Many IAQ sensors have not achieved commercial success in the past years (BCS Partners, 2002, pp.9). Ihasalo argues that some HVAC systems are installed with inadequate sensors which hinders their sensitivity to the indoor air quality (Ihasalo, 2012, pp. 210). Although a variety of sensors are becoming commercially available, more work could be carried out in sensor development as well as establishing common interfaces for them. The developed HVAC sensors and devices must be simple, feasible and functional with a common interface or they will not be adopted by hospitals.
Poor data collecting, archiving and visualization by building automation systems
Current building automation systems used to manage and control HVAC equipment – have a limited ability to collect, archive and visualize data (Brambley et al., 2005, pp. 156; Haves & Hitchcock, 2008, pp. 25). They are usually capable of real-time monitoring of only temperature and humidity, while several important parameters of air quality are left unmonitored. The visualization of building automation system programs has been mainly created for adjusting system parameters and for system monitoring. Each program developer has their own program, which causes challenges for the user. Thus the functionality and feasibility of building automation system programs should be improved. Although it is possible to simulate building automation systems in order to improve their feasibility, it is currently only performed rarely (because this requires special expertise in building automation systems). It is likely that future generations will capitalize on building automation systems much better.
Complexity of airborne infection spread prevention
The generation of infectious aerosols from infectious human pathogens can occur in many ways, and in many settings in a hospital environment (Tang et al. 2006, pp. 111). For instance, droplets generated by talking, laughing, coughing and sneezing may lead to the generation of an infectious aerosol (Tang et al. 2006, pp. 112). The environmental conditions (i.e. temperature and humidity) determine the survival of these pathogens (Tang et al. 2006). However, they vary with the season and the indoor building environment. The aerosols can also be transmitted over short distances (large droplet aerosols) or long distances (small droplets) (Tang et al. 2011, pp. 216). This implies that it would be very difficult for one to make preparations in readiness for an outbreak of airborne infection.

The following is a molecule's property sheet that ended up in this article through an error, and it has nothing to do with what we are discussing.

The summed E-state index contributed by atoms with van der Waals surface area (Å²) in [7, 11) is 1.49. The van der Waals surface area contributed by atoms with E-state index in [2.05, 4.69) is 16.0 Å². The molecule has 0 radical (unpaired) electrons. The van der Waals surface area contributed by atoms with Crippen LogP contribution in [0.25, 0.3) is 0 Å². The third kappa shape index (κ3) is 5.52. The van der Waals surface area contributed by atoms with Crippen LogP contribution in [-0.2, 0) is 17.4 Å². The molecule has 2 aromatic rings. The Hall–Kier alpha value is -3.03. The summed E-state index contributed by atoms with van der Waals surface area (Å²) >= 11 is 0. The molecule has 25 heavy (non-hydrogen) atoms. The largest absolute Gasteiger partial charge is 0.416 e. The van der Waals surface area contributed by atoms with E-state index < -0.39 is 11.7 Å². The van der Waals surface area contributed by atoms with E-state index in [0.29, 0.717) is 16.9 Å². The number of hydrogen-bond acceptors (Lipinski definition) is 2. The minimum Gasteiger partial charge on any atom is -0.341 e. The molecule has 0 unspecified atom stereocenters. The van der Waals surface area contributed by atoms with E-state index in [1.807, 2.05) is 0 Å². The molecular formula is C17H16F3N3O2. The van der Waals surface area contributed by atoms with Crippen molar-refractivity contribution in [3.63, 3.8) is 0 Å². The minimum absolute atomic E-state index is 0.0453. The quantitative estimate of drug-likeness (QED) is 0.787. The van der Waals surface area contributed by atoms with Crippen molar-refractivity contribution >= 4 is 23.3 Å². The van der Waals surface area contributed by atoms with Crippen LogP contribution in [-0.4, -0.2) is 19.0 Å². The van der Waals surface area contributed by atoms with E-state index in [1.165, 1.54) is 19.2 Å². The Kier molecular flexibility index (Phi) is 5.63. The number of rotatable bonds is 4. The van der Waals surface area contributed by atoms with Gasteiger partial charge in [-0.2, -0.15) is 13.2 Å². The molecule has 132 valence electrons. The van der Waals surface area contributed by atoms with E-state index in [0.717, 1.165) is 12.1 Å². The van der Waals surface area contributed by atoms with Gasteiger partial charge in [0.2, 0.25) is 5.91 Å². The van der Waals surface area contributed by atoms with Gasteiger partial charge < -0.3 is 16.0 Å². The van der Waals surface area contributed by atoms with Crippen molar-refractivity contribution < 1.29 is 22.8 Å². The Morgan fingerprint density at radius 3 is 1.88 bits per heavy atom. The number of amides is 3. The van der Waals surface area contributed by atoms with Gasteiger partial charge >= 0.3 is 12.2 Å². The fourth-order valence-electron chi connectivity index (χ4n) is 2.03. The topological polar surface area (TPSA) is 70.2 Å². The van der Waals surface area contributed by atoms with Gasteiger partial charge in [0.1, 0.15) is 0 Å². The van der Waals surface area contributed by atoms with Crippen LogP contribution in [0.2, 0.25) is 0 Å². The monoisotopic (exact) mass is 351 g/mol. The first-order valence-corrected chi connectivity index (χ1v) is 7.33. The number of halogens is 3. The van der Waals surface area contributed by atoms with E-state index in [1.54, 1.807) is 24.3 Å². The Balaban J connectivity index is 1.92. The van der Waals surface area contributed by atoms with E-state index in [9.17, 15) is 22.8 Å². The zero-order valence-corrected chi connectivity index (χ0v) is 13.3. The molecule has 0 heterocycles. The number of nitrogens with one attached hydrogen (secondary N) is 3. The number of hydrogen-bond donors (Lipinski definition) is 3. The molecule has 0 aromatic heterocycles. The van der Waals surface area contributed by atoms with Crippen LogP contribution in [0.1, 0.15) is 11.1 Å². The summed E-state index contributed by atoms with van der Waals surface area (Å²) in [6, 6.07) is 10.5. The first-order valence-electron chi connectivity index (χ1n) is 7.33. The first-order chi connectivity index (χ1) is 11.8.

Conflicting indoor air preferences between patients and staff
According to Skoog et al. the hypothesis that staff and patients can be treated as one coherent group of hospital users with the same needs and preferences is incorrect (Skoog, Fransson, & Jagemar, 2005, pp. 873). For instance, the patients accept the thermal climate in a higher degree than the staff – possibly because the patients will leave the hospital in foreseeable time (Skoog, Fransson, & Jagemar, 2005, pp. 873). Also, the patients’ and physicians’ preferences for indoor temperature and humidity differ from summer to winter seasons (Skoog, Fransson, & Jagemar, 2005, pp. 873). Good mental and physical health speeds up the recovery of the patients and enhances the work efficiency of physicians (Wells-Thorpe, 2000, pp. 13). It is thus important to pay attention to the indoor air needs of each hospital user individually.
Insufficient knowledge on HVAC systems
Lack of good instructions for ventilation design and maintenance and improper HVAC system use have resulted in infections inside the hospital (Hellgren et al., 2011, pp. 61). In many cases, the provisions for contamination control, particularly in relation to HVAC systems, do not operate as designed (Clark & de Calcina-Goff, 2009, pp. S769). The hospital staff has usually not been trained to monitor such systems and as a result often report faults and are confused with the over-complex and unreliable engineering controls (Clark & de Galcina-Goff, 2009, pp. S769).
Technical comparison of HVAC systems versus conventional systems